Copyright © 2010 National Jewish Outreach Program. All rights reserved.

Daily Dose

Set aside five minutes each morning to recite Psalm 27.

Tuesday, August 17, 2010

The Council of the Four Lands

While Jews suffered greatly as societal outsiders in many of the lands in which they lived throughout history, sometimes there were beneficial perks--such as a moderate level of communal autonomy. This was specifically the case in Poland (and Lithuania) from the end of the 16th through most of the 18th century.

The Council of the Four Lands (Vaad Arba Aratzot), as the Jewish governing body came to be known, convened for the first time in 1580 at the Lublin fair (which became one of its chief meeting places, in addition to the fair at Yaroslav). Representatives from each of the major communities attended, as well as scribes, tax collectors, bailiffs, and government lobbyists (shtadlanim). In 1623, the Lithuanian Jewish community broke off and created its own council.

Council records indicate that no area of Jewish life went untouched or unexplored. In the economic realm, the Council dealt with taxes, residence and work rights, trade restrictions, promissory notes, bankruptcies, etc. It pushed larger communities to underwrite the cost of providing education for the poor, the cost of maintaining yeshivot and took a strong stand against luxurious living by issuing directives to tone-down family celebrations and ostentatious dress.

Another significant item on their agenda was the division of the financial burden created by blood libels, "Host" (special church wafer) desecration libels and the nefarious activities of false proselytes. As the libeled community was often incapable of meeting the onerous fines that were levied as penalties, the council divided the expenses among the various communities of the particular community.

The Council of the Four Lands continued to exist officially until it was dissolved by the Sejm (Parliament) and the Polish King on July 17, 1764. Unofficially, the provincial councils and even the Councils of the Lands continued to meet until the First Partition of Poland in 1772.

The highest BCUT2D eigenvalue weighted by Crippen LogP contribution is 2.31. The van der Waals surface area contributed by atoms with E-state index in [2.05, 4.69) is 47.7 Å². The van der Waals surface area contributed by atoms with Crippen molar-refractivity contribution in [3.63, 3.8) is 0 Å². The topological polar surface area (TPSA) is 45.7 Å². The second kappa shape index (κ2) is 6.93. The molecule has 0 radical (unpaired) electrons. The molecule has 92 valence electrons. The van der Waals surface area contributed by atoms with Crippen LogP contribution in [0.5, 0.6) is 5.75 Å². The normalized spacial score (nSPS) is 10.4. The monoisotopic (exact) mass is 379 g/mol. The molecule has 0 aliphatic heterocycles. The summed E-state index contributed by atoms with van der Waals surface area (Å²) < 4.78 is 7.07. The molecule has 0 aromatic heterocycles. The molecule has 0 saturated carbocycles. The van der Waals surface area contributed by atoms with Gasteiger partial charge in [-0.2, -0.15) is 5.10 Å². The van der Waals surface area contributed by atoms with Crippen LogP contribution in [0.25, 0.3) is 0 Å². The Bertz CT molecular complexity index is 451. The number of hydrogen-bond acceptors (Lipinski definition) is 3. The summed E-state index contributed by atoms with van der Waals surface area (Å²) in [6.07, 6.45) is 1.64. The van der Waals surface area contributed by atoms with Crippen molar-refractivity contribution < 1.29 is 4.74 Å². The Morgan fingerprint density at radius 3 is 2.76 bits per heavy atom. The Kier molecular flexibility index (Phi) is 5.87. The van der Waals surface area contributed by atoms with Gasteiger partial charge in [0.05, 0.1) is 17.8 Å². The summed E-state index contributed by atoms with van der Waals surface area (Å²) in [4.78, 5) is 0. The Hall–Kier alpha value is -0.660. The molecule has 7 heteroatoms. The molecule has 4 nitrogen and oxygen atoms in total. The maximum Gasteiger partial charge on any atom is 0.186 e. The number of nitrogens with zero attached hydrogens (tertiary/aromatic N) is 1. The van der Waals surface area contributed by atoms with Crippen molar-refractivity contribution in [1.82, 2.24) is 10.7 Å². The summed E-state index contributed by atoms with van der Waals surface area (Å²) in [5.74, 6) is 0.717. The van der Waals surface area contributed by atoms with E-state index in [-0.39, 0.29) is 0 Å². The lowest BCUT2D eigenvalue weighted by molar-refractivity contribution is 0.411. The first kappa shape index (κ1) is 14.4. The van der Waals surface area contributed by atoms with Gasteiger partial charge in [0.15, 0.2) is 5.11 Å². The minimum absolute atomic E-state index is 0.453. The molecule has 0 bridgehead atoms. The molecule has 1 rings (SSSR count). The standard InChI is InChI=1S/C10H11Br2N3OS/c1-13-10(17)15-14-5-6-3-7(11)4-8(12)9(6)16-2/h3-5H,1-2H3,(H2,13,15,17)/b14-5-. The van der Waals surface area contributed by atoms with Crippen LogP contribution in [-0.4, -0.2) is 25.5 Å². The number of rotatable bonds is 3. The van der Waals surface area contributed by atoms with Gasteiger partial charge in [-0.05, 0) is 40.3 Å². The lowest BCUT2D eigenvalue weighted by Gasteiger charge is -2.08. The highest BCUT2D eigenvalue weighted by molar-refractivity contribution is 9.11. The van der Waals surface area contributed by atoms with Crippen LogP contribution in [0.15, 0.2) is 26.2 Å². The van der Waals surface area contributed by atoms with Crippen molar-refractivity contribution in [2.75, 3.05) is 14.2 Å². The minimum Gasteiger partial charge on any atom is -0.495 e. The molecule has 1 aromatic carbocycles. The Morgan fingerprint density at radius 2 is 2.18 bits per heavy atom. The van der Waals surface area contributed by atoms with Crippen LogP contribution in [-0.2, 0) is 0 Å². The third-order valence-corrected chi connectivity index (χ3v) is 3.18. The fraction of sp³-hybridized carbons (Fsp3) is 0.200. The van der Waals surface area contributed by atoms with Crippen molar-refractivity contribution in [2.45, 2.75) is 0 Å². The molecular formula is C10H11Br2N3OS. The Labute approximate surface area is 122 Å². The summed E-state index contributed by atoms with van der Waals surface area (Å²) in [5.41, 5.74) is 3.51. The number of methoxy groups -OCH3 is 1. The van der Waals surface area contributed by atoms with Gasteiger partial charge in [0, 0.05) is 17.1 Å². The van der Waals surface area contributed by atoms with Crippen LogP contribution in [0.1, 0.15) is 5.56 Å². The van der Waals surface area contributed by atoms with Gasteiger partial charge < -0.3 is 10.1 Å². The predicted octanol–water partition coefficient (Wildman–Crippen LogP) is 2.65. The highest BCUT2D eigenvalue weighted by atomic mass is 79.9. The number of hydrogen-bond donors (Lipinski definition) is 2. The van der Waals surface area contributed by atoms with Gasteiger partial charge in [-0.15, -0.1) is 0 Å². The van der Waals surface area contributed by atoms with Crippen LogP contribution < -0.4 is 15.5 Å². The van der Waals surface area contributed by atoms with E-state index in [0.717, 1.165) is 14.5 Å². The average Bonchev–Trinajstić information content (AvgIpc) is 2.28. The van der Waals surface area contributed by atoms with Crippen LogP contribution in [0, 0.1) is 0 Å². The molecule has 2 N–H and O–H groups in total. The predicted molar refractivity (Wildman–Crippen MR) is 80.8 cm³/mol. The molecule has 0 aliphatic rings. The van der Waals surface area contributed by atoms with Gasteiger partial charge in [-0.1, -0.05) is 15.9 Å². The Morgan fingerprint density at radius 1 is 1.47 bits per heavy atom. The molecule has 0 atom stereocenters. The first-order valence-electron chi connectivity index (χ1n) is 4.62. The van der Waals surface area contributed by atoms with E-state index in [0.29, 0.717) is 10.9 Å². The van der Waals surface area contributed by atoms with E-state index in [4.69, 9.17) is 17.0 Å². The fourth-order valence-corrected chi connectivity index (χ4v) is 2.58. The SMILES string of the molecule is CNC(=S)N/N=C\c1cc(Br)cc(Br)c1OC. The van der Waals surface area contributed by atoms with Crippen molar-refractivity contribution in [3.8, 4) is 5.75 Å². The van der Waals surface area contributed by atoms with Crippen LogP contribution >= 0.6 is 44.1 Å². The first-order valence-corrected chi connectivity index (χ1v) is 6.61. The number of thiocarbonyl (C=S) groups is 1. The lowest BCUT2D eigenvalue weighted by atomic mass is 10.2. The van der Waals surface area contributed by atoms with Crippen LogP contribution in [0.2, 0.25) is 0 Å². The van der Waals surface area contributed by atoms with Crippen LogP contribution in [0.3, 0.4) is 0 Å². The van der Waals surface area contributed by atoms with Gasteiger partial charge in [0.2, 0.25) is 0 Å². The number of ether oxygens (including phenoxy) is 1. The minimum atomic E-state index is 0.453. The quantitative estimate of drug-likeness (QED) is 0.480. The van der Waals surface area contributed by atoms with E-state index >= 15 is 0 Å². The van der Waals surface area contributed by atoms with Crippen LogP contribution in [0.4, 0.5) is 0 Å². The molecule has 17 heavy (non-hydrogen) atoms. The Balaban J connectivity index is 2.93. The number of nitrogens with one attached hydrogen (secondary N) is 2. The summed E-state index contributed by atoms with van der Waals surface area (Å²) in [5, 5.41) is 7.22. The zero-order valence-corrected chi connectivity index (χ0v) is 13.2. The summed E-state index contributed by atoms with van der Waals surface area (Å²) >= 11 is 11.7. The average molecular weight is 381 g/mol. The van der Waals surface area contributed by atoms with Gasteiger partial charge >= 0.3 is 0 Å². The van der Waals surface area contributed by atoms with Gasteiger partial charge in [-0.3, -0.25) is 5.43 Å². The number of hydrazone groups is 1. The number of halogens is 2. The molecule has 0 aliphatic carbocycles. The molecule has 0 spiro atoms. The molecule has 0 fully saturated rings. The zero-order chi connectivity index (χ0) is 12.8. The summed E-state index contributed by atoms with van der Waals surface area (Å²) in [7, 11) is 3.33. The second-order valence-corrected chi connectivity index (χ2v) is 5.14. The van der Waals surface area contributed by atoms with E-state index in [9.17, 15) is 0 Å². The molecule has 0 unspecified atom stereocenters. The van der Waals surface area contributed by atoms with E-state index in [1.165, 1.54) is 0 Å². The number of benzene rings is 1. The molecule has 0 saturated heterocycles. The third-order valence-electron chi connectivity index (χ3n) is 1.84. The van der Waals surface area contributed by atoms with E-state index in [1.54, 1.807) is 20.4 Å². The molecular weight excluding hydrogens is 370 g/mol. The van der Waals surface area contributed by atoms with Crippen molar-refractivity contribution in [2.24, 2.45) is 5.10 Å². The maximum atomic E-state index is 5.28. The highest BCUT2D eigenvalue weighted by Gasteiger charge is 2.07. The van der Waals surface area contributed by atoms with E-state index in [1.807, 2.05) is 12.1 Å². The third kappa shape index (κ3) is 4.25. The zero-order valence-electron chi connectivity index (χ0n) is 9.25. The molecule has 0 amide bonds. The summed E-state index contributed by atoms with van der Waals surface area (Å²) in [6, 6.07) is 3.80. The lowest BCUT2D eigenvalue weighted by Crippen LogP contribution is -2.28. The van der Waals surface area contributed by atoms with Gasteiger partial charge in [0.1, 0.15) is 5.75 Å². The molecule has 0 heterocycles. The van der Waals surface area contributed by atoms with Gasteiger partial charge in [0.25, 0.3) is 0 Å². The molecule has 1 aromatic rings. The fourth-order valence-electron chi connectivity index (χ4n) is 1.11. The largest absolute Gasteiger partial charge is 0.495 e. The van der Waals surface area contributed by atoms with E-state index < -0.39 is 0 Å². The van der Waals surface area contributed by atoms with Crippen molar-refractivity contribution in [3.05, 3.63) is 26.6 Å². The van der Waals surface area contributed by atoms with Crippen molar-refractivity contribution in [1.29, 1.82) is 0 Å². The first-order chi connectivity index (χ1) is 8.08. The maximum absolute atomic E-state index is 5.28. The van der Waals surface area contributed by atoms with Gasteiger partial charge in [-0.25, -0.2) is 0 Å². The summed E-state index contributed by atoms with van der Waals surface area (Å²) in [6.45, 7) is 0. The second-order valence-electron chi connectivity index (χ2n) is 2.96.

Copyright © 2010 National Jewish Outreach Program. All rights reserved.

Community Action

Get involved with your community’s government by finding out if there is a neighborhood committee or a town council.

Monday, August 16, 2010

For Her Protection

Historically, women (and children) have been the hardest hit victims of war. Beyond the killing, looting and pillaging that, until modern times (and some would argue that things are not much different today), were the normal “rights” of a conquering army, every woman in a conquered town was at risk of being raped or carried off as a captive.

Romantic stories of wartime love abound, but what happens when the powerful emotions of wartime collide with real life?

The rules of war in the Torah are meant to protect the Children of Israel, the soldiers and innocent victims of war. In Deuteronomy 21 (10-14), the Torah deals with the “unromantic” romance of war. If a Jewish soldier sees a captive woman and takes a romantic interest in her, the Torah forces him to get to know the “real” her. She moves into his home, removes her war clothes, shaves her head and cuts her nails and, for an entire month, “bewails her father and mother.” If after a month, he still desires to marry her, he may. If, however, he is no longer interested in pursuing her, he must let her go free.

The sages were realistic and quite blunt in their understanding of this law, stating that “the Torah was providing license for human passions...” (Kiddushin 21b). At the same time, however, they recognized the importance of the rule of law by stating definitively that “‘...then you shall bring her home’ (Deuteronomy 21:13) teaching that he must not molest her on the field of battle” (Kiddushin 22a). Many of the commentaries speculate that enemy women would dress suggestively in war in order to save their lives. Seeing the beautiful captive woman, now shorn of her hair, without her flowing gowns or long nails and in a state of emotional distress for an entire month, would quickly dissipate any passion the Jewish soldier ever had for the woman.

Copyright © 2010 National Jewish Outreach Program. All rights reserved.

School Time

Donate spare school supplies to children in need.

Friday, August 13, 2010


In Tractate Pesachim 107a, beer lovers can find an interesting discussion about the use of beer for kiddush or havdalah. “Rabbi Hisda asked Rabbi Huna: Is it permitted to recite kiddush over [date] beer? [Rabbi Huna replied] In as much as I asked Rav, and Rav asked Rabbi Hiyya, and Rabbi Hiyya asked Rabbi [Judah the Prince] about pirzuma (barley beer), ta’ainy (fig beer) and asne (a fruit beer) and he could not resolve it for him, can there be a [different] question about [date] beer?” Now it was assumed from this: kiddush may not be recited over it, however it is possible that we may recite havdalah over it.